Hagia Sophia, the symbolic center of the Greek Orthodox faith that was converted by Turkey into a mosque in 2020, will hold its first tarawih prayer in 88 years, a special evening prayer during the Muslim fasting month of Ramadan.
These special prayers involve reading long portions of the Qur’an, as well as performing many rakahs (cycles of movement involved in Islamic prayer).
They begin from the first Moon-sighted evening (start) to the second Moon-sighted evening (last day of Ramadan). A number of events for Ramadan will also be held at Hagia Sophia.
The UNESCO World Heritage monument was built in the year 532 C.E.. It served as a church for 916 years. Until 1453, the “Great Church”, as the Byzantines called it, was the eastern heart of Christianity.
The massive temple held a total of 23,000 worshipers, and 525 priests, deacons, and chanters served its liturgies.
It was turned into a mosque in 1453 after the conquest of Istanbul. In 1934, it was converted into a museum.
World blasts Turkey’s decision to turn Hagia Sophia into a mosque
In early July 2020, the Turkish Council of State annulled the Cabinet’s 1934 decision to establish the museum, revoking the monument’s status, and a subsequent decree by Turkish President Recep Tayyip Erdogan ordered the reclassification of Hagia Sophia as a mosque.
The 1934 decree was ruled to be unlawful under both Ottoman and Turkish law as Hagia Sophia’s waqf, endowed by Sultan Mehmed, had designated the site a mosque; proponents of the decision argued the Hagia Sophia was the personal property of the sultan.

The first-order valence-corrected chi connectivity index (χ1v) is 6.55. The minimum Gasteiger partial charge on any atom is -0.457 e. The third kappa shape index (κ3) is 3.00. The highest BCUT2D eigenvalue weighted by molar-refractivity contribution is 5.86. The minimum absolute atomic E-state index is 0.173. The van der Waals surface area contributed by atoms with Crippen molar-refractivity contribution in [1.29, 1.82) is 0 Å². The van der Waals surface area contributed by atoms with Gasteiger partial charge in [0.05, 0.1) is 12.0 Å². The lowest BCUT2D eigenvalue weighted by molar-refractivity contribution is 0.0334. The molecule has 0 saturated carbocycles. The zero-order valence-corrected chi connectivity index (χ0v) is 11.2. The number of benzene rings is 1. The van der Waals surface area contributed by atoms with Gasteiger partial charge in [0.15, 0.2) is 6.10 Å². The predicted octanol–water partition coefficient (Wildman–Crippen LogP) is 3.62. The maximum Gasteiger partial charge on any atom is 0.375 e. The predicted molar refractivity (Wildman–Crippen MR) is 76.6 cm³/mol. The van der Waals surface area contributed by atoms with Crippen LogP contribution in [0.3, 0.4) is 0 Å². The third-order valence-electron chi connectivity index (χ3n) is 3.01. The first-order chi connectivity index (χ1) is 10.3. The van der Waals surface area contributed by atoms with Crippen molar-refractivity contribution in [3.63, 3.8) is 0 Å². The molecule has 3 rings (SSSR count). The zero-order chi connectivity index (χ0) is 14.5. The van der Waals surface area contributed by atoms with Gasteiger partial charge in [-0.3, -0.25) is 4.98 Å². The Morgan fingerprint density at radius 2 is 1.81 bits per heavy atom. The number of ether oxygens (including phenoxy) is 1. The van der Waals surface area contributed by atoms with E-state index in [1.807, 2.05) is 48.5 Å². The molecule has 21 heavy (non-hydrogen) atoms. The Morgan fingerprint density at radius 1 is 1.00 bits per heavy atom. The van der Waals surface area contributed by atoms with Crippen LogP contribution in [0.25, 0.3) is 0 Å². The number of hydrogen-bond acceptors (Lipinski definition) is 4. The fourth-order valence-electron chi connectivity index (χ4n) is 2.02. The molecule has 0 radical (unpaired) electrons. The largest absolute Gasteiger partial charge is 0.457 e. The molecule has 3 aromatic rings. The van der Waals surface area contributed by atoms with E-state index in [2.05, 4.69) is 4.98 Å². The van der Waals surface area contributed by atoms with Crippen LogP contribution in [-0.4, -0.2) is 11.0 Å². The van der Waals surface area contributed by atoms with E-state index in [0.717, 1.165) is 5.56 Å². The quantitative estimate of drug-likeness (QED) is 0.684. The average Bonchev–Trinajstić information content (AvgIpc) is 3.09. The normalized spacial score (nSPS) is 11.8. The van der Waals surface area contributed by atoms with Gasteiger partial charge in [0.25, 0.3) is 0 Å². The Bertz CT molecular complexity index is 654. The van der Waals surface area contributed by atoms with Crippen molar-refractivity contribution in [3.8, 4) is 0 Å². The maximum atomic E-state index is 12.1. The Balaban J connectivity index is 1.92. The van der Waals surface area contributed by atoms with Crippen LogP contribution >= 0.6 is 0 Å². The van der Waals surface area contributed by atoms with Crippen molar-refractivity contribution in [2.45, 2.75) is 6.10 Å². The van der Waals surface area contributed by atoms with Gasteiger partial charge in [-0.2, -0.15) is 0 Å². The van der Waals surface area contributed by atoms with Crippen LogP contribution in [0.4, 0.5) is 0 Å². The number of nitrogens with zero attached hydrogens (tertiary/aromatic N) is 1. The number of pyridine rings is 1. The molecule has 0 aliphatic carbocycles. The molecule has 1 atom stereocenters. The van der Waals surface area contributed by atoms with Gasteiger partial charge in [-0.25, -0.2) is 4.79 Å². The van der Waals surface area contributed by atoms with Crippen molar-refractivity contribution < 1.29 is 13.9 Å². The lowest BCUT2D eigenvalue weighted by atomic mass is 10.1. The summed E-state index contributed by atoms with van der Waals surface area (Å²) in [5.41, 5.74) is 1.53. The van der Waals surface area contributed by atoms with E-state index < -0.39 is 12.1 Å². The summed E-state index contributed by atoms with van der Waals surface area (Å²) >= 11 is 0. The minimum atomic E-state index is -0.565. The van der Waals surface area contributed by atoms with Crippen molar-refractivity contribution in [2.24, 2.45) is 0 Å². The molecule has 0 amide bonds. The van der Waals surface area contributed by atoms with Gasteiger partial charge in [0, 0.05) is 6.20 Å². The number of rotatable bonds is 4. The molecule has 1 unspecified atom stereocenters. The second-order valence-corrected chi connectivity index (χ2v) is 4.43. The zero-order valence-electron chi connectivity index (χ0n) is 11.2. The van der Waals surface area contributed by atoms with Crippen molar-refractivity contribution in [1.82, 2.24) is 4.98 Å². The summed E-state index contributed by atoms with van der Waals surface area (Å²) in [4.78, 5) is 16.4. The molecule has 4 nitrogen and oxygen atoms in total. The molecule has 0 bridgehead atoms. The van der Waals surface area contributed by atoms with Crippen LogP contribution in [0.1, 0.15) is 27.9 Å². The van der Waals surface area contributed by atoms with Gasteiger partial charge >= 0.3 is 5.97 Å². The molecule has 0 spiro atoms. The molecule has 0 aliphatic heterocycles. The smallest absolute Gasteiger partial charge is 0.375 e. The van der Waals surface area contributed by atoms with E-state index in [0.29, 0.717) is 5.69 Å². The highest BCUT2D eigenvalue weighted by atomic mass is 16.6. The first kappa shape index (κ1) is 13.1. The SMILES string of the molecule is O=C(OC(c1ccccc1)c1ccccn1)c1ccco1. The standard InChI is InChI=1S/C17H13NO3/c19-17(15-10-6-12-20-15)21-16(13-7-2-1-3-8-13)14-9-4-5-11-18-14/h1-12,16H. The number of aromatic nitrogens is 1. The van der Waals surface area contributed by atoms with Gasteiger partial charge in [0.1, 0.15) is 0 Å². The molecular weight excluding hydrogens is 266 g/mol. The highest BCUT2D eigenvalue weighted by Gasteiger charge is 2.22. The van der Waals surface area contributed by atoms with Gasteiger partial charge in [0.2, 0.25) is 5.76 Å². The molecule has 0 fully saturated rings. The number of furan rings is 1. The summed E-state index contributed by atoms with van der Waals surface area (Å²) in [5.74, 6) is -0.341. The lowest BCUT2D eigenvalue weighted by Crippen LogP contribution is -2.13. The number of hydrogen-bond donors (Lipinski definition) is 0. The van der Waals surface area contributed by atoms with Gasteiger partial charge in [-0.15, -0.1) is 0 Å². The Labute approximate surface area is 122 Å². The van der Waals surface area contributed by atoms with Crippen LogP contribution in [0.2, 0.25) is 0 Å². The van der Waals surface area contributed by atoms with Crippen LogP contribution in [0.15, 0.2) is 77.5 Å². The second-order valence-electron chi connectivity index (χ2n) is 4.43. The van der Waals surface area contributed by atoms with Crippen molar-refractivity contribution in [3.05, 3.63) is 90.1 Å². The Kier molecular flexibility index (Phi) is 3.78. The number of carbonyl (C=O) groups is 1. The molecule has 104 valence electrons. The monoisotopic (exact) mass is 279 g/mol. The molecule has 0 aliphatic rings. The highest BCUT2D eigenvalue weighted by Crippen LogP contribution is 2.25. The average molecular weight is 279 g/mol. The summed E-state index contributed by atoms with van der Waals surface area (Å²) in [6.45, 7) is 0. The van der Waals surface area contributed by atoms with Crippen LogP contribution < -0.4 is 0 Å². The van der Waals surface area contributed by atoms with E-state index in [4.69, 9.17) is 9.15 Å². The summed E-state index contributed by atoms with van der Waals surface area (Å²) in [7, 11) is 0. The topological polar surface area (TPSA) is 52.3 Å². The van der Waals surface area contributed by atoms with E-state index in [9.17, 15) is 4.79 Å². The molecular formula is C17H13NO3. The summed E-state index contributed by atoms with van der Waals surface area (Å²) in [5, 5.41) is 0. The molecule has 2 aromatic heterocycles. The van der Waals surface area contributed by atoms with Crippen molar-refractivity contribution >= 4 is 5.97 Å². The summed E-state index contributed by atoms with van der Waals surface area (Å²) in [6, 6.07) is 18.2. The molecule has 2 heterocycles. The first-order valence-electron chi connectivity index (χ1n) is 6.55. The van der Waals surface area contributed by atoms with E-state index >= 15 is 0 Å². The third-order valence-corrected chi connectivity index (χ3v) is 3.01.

This redesignation is controversial, invoking condemnation from the Turkish opposition, UNESCO, the World Council of Churches, and many international leaders.
Joe Biden, who was the Democratic Presidential candidate at the time, expressed his “deep regret” over the decision by Turkey to turn Hagia Sophia into a mosque.
Antony Blinken, foreign policy adviser to Biden, tweeted the statement: “The Hagia Sophia is an architectural marvel and a treasured holy site for people of many faiths.”
Blinken goes on to say that he “deeply regret[s] the Turkish government’s decision to convert it into a mosque and urge[s] President Erdogan to reverse his decision.”
Pope Francis had said he was “deeply pained” over the decision by Turkey to alter the status of Hagia Sophia.
In a very brief, improvised remark, Francis spoke from his studio window overlooking St. Peter’s Square as the Catholic Church marked the International Day of the Sea. “And the sea brings me a little far away with my thought: to Istanbul,” the pontiff said, and “I am thinking of Hagia Sophia and I am deeply pained.”